“It was time to hit the reset button,” he says. “Our focus is going to be shifting towards what we do best and that’s part of our rebrand,” Rosa says.
Meet Pint-Sized. The shop has been reborn with a focus on what its staff loves the most: craft beer. Keeping with the retail model, Pint-Sized will only add to what locals have loved about Brew, adding in the ability for visitors have a beer onsite at their new Broadway shop in Saratoga Springs. On Lark Street, Rosa says, “Often times people will ask, ‘oh, can I have a pint?’ and we can’t. We’re excited to jump into this new territory where there’s this hybrid approach where you’re an onsite and offsite establishment.”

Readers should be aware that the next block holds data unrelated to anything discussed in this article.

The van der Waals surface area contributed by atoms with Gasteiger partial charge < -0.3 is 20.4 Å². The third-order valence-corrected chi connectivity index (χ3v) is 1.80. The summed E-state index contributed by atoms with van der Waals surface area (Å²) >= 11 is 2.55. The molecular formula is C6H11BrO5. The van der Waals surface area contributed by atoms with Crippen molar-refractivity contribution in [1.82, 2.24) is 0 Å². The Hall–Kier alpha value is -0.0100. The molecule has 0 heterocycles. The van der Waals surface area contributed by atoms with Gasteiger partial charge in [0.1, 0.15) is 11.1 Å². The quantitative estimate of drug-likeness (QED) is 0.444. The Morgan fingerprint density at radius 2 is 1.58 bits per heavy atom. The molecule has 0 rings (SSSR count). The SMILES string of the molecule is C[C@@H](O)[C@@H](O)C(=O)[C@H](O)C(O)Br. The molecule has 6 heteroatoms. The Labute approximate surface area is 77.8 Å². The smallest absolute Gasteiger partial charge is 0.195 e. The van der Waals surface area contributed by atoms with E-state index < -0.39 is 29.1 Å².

The Saratoga shop and bar will include seating for up to 20 people, depending on how Rosa and his associates experiment with their new spot, with space around the seating area to shop comfortably.
Rosa is excited to see how Saratoga will live up to the following of Pint-Sized in Albany. The Lark Street shop has garnered a reputation for bringing unique, fresh taste to the capital city. The store rotates about 15 different canned beers and five to 10 bottle products each week.
“That is the huge advantage to our small model,” Rosa explains. “We keep our inventory as tight as possible so that our beer is always wicked fresh. That goes with the kegs too. When we kick a keg, that’s when we need to get a new keg. Because we have limited square footage, we don’t have room for crap, so if something is sub-par, I won’t even bring it on because I don’t have the room to take a chance on it.”